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eBay, inc. (EBAY) Q3 2021 Earnings Call Transcript

EBAY Earnings Call - Final Transcript

eBay, Inc. (NASDAQ: EBAY) Q3 2021 earnings call dated Oct. 27, 2021

Corporate Participants:

Joe Billante — Vice President, Communications and Investor Relations.

Jamie Iannone — President and Chief Executive Officer

Steve Priest — Senior Vice President, Chief Financial Officer

Analysts:

Edward Yruma — Analyst

Colin Sebastian — Baird — Analyst

Deepak Mathivanan — Wolfe Research — Analyst

Ross Sandler — Barclays — Analyst

Doug Anmuth — JPMorgan — Analyst

Brian Fitzgerald — Wells Fargo — Analyst

Tom Champion — Piper Sandler — Analyst

Stephen Ju — Credit Suisse — Analyst

Dan Salmon — BMO Capital Markets — Analyst

Presentation:

Operator

Good day, and thank you for standing by, and welcome to the eBay Q3 2021 Earnings Call. [Operator Instructions] Please be advised that today’s conference is being recorded.

[Operator Instructions] I would now like to hand the conference over to your speaker today, Joe Billante, VP, Communications and Investor Relations. Please go ahead.

Joe Billante — Vice President, Communications and Investor Relations.

Good afternoon. Thank you for joining us, and welcome to eBay’s earnings release conference call for the third quarter of 2021. Joining me today on the call are Jamie Iannone, our Chief Executive Officer; and Steve Priest, our Chief Financial Officer.

We’re providing a slide presentation to accompany Steve’s commentary during the call, which is available through the Investor Relations section of the eBay website at investors.ebayinc.com.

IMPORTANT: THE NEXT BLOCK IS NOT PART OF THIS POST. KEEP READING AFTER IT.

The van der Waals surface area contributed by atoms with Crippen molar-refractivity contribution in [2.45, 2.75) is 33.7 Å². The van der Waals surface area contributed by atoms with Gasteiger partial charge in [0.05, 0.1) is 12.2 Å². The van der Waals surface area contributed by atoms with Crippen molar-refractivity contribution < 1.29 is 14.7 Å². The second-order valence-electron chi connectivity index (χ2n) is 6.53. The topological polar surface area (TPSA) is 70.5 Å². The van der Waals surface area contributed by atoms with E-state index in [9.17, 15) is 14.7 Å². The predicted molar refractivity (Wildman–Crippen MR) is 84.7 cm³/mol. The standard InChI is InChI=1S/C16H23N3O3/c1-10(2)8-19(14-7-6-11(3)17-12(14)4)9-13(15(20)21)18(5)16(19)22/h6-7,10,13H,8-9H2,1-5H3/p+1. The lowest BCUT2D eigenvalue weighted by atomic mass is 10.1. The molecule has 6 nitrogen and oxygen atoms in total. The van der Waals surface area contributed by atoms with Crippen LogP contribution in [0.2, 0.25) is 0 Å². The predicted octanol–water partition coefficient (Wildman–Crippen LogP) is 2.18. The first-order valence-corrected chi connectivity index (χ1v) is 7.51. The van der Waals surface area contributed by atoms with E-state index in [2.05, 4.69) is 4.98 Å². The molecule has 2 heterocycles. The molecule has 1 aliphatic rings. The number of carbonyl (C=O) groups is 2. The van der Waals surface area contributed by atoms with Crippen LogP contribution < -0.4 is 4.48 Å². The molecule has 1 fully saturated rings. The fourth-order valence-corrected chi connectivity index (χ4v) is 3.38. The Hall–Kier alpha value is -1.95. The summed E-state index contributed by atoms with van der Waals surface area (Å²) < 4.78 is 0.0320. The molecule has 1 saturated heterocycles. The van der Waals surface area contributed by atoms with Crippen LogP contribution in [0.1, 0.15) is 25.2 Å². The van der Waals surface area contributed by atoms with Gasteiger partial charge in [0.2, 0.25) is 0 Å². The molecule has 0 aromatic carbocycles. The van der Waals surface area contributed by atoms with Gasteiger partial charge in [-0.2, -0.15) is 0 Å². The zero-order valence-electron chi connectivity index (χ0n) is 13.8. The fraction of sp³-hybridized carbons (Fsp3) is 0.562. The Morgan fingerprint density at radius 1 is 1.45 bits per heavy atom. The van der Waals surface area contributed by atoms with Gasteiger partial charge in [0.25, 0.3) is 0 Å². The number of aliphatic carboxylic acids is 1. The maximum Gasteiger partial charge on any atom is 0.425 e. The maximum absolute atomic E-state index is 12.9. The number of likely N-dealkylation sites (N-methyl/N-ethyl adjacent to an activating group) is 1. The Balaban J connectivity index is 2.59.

Before we begin, I’d like to remind you that during the course of this conference call, we will discuss some non-GAAP measures related to our performance. You can find a reconciliation of these measures to the nearest comparable GAAP measures in the slide presentation accompanying this conference call.

Additionally, all revenue and GMV growth rates mentioned in Jamie’s and Steve’s remarks represent FX-neutral year-over-year comparisons unless they indicate otherwise.

In this conference call, management will make forward-looking statements, including, without limitation, statements regarding our future performance and expected financial results. These forward-looking statements involve known and unknown risks and uncertainties, and our actual results may differ materially from our forecast for a variety of reasons. You can find more information about risks, uncertainties and other factors that could affect our operating results in our most recent periodic reports on Form 10-K and Form 10-Q and our earnings release from earlier today. You should not rely on any forward-looking statements. All information in this presentation is as of October 27, 2021, and we do not intend and undertake no duty to update this information.

With that, let me turn it over to Jamie.

Jamie Iannone — President and Chief Executive Officer